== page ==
Low blood levels of immune cells called lymphocytes, in combination with higher levels of inflammation on PET/CT scans, are indicators of active sarcoidosis—an inflammatory disease that attacks multiple organs, particularly the lungs and lymph nodes—which disproportionately affects African Americans. The discovery by researchers at the University of Illinois Chicago could help guide disease treatment. Their findings are published in the journal Frontiers in Medicine.
The researchers were looking for biomarkers—both in the blood and in PET/CT scan findings—that would cluster patients into groups based on disease activity. Symptoms of sarcoidosis can come and go and the disease can switch from active—where granulomas form and enlarge—to inactive states where the disease is dormant and symptoms may lessen. There are few tests that can determine whether sarcoidosis is in the active or inactive stage.
“Having a biomarker signature that indicates active inflammation could be very useful in helping guide treatment and for helping us understand the underlying mechanisms associated with the disease,” said Dr. Nadera Sweiss, professor of medicine and chief of the department of rheumatology in the UIC College of Medicine and corresponding author of the paper.
The researchers looked at the medical records of 58 patients—mostly African American—who were diagnosed with sarcoidosis based on biopsy results and who also underwent PET/CT scanning at the Bernie Mac Sarcoidosis Translational Advanced Research (STAR) Center at UI Health, the academic health enterprise of UIC. These patients all had blood tests that included lymphocyte counts. PET/CT scans provide images that show where active inflammation is occurring in the body.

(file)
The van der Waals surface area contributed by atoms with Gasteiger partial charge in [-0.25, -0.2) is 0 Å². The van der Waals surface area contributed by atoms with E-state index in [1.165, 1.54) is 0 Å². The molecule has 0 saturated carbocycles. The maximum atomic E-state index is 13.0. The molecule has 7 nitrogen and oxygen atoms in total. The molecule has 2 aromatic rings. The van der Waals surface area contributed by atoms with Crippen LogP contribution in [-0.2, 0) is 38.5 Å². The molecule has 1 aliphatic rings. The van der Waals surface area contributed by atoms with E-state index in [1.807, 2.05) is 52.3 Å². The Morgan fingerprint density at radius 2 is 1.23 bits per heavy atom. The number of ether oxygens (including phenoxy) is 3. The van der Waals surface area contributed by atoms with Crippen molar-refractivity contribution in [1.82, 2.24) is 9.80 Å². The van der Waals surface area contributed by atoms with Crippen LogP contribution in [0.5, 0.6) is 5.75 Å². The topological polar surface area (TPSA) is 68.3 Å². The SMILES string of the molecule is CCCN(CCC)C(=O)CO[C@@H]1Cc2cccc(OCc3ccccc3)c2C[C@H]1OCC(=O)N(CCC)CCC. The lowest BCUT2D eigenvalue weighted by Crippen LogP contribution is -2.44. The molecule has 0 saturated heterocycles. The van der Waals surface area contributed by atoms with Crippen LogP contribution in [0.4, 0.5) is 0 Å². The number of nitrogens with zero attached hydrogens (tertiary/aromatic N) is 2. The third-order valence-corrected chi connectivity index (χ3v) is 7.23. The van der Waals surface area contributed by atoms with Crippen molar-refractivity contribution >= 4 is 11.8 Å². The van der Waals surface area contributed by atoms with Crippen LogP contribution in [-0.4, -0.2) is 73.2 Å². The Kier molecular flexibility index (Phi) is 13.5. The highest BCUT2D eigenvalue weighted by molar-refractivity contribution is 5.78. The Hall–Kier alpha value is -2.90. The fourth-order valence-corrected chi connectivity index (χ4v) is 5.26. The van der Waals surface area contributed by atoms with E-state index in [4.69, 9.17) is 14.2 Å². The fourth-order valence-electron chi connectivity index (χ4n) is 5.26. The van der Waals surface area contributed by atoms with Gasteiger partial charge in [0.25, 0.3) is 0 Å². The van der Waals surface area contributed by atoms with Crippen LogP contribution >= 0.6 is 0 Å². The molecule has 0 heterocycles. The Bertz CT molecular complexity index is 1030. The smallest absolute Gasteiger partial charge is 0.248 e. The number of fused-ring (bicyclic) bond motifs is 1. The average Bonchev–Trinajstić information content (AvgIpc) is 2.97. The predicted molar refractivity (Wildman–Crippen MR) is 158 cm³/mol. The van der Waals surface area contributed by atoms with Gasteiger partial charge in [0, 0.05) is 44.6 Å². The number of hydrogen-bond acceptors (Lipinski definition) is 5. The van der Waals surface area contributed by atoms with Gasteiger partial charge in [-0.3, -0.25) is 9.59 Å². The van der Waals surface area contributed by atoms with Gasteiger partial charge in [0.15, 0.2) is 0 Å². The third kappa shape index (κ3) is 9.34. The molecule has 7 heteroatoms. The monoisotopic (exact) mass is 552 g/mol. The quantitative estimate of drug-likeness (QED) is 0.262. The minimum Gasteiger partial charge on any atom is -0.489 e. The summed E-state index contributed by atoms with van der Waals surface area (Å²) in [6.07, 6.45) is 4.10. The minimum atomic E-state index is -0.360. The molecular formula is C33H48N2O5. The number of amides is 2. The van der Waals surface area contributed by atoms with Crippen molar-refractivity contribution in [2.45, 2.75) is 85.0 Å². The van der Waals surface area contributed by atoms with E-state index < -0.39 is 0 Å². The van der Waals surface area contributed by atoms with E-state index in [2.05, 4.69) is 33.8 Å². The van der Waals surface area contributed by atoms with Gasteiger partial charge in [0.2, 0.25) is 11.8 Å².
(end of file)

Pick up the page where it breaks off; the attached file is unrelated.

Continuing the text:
The researchers found three distinct patient segments that could be grouped based on shared characteristics from lymphocyte counts and PET/CT scan findings. The first group included patients with chronic but quiescent—dormant—disease. Group two included mostly African American patients with some markers of general inflammation as seen on PET/CT scans who also had advanced pulmonary disease, and group three included predominantly Caucasian patients with reduced lymphocyte counts and acute disease. In contrast to group one, groups two and three had elevated levels of inflammation as picked up by the PET/CT scans. The researchers also found that lymphocyte levels could predict levels of inflammation seen on PET/CT scans, with lower lymphocyte levels associated with greater levels of inflammation as picked up on the scans.
“We found that active inflammation, as shown in PET/CT scans, was associated with active disease states,” said Dr. Christian Ascoli, a resident in the departments of internal medicine, pulmonary and critical care at UIC, and an author on the paper. “Lymphocyte levels were lower in patients with more inflammation, indicating that lymphocyte levels are also a marker of active disease.”
Using measurements of blood lymphocyte levels in combination with PET/CT scans could help guide treatment, Sweiss explained, since treatment differs for active versus inactive disease states.
“Our finding represents another tool in our toolbox for guiding treatment of this very variable disease, and helping us learn more about its underlying biology,” she said.